Tuesday 20 September 2011

Switching from screen to tmux

I have been using screen on linux for ... a long time. I never used a lot of the advanced features but when you are accessing a server via SSH being able to detach a shell or not to loose it when your connection failed is a huge plus.

I could have installed screen on my server but as tmux is part of the base system in OpenBSD why not give it a try ?

First I read this FAQ regarding the difference between screen and tmux: tmux FAQ. I did not find anything that can make me uncomfortable in using tmux so time to start using it.

As usual with OpenBSD the man page is great, but very very long so I searched for a good tutorial. One the best I found is this one (made of 2 articles) from the Hawk Host Blog. Simple to read and to understand.

With this and a bit of experiment I was able to make a simple, basic .tmux.conf :

#Set status bar
set -g status-bg black
set -g status-fg white
set -g status-left '#[fg=green]#h'

#Highlight active window
set-window-option -g window-status-current-bg red

# Automatically set window title
setw -g automatic-rename on

# Set window notifications
setw -g monitor-activity on

# Change split command
unbind %
bind | split-window -h
bind - split-window -v

# last window binding
bind-key C-b last-window

I will not detail each line (most are for cosmetic).

The last line is the command I use heavily, by pressing Ctrl-b twice (Ctrl-b is the equivalent of the Ctrl-a of screen) you can go back and forth between 2 tabs.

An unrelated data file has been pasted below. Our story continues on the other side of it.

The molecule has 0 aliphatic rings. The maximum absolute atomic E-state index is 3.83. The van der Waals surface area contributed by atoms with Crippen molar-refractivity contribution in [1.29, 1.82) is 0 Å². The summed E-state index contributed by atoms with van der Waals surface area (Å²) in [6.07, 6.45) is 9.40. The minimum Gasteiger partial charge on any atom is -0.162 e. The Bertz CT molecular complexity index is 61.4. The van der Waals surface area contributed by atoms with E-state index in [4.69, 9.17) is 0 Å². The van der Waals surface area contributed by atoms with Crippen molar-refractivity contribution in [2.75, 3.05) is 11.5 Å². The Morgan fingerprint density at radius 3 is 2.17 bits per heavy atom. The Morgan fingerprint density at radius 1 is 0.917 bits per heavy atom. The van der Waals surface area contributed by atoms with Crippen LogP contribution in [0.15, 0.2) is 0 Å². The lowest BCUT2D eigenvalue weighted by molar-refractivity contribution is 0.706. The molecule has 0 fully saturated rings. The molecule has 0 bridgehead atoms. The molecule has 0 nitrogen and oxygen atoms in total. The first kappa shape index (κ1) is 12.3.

Right now I am using two tmux session, the first one usually got 3 tabs:

  • mcabber a xmpp client
  • irssi an irc client (I know about bitlebee to use irssi to replace mcabber, did not had time for now)
  • a shell prompt waiting for my packages intall, configure, reading man pages, etc

My irssi tab is splitted with a small pane on the right to hold the nicklist ( plugin of irssi using the FIFO mode).

The second tmux session is for testing a daemon, it contains 2 tabs:

  • the running daemon (not daemonized so I can see the output)
  • shell for man, test, etc

So I can now add tmux to my resume (kidding don't do that :p ) !

Wednesday 14 September 2011

First steps with OpenBSD

Before describing my first steps with OpenBSD I have to do a short briefing on my history with OS.

I have been a long time Linux user for servers and for desktop (work) until ... 4-5 years ago. At this time I got tired of always playing with my OS to have a good desktop experience (it was fun when I was younger but really got annoying on the long run). So I switched to the devil MacOS X for my laptop and I enjoyed it :)

Now I'm still using MacOSX on laptop, Windows 7 on desktop (I am a gamer guy so ...) and until recently Linux (Gentoo) on a dedicated server.